Committee for Better Banks Responds to Federal Regulators’ Actions Against Former Wells Fargo Executives
For Immediate Release: January 23, 2020
Media Contact: [email protected], 603-339-0042
NATIONWIDE — In response to fines and work restrictions brought against former Wells Fargo executives by the federal Office of the Comptroller of the Currency, Committee for Better Banks member Patrick Creaven, a five-year Wells Fargo Communications Associate from Concord, Calif., said:
“The civil action brought against former Wells Fargo executives for defrauding millions of consumers is a step toward accountability at the company, but these charges on their own will not bring justice for employees who were unfairly scapegoated, or change the corrupt system in place at Wells Fargo that fueled the disastrous sales scandal of 2016 in the first place.
“Let’s be clear: we are not seeing the change necessary to repair the harm done to workers, customers and investors. Frontline bank workers were the first to sound the alarm on the company’s widespread fraud, yet Wells Fargo continues to layoff thousands of these employees as part of a broader strategy to cut costs. Not only do these layoffs instill significant fear in Wells Fargo employees, they prevent customers from receiving the high-quality care and services that they deserve from their bank.
“We’re seeing momentum for further accountability build. State and federal legislators are taking action and introducing legislation to demand answers from Wells Fargo. If Wells Fargo wants to hear solutions that will actually restore trust in the company with investors and customers alike, CEO Charles Scharf must meet with frontline workers who are members of the Committee for Better Banks so you can hear our sincere independent perspectives and ideas for change without fear of retaliation or reprisal.”
Background on the Committee for Better Banks at Wells Fargo:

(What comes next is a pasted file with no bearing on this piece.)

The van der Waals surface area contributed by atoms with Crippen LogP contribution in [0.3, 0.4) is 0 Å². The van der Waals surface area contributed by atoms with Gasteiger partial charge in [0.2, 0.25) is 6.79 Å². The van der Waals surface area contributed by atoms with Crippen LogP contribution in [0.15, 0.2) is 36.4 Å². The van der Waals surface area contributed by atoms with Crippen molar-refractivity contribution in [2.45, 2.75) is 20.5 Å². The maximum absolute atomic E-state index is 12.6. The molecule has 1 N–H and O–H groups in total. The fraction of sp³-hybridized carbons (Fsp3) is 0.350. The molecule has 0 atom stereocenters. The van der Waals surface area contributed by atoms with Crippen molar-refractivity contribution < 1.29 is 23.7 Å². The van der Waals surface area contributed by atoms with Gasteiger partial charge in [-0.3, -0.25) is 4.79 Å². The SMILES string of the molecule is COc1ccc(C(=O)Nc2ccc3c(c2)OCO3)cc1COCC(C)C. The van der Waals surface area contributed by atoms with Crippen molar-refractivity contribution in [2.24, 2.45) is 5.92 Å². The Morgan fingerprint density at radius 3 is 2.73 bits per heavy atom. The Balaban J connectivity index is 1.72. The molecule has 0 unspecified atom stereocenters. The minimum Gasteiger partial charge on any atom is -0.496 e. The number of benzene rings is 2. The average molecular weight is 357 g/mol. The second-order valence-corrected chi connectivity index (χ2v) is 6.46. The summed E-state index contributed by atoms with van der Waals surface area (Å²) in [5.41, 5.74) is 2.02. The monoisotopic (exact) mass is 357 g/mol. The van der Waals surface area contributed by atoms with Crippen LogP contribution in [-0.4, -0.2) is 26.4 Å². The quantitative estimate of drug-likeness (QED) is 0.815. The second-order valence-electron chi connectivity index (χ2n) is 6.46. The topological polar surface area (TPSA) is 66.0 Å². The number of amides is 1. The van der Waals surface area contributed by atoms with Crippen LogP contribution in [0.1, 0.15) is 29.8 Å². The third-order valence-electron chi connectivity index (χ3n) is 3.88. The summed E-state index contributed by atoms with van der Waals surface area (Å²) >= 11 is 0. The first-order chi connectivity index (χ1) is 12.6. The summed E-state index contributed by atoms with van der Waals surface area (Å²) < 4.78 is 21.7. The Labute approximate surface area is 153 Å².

Wells Fargo employees with the Committee for Better Banks have been demanding a response from CEO Charles Scharf about the wave of layoffs and outsourcing impacting thousands of families nationwide. Despite making over $30 billion in profit in 2018 after $25.8 billion returned to shareholders through share buybacks and dividend increases, Wells Fargo announced last year that it would cut 26,000 positions.
In October 2019, the Department of Labor certified Trade Adjustment Assistance for laid-off workers at Wells Fargo’s Shoreview branch in Minnesota. Following the Shoreview layoffs in August 2019, Wells Fargo announced in October their decision to layoff over 350 workers from the bank’s Concord branch in California, including many highly-skilled customer service representatives. Concord workers have also filed for Trade Adjustment Assistance as the company continues to offshore thousands of frontline employees’ jobs.
In recent weeks, Representative Cindy Axne (D-IA) has introduced a bill in response to the mass layoffs of Wells Fargo workers in Iowa that took place in 2019, the Offshoring Notification Act. The bill would require employers to tell laid-off workers whether their jobs are being replaced overseas, and ultimately expedite the process for workers to receive financial support.
About the Committee for Better Banks:
The Committee for Better Banks, the only independent voice for frontline bank employees, is comprised of bank workers, community and consumer advocacy groups, and labor organizations, coming together to improve conditions in the banking industry. Committee for Better Banks members include current and former employees of banks and credit unions across the country, including Wells Fargo, Santander, Bank of The West, and Bank of America.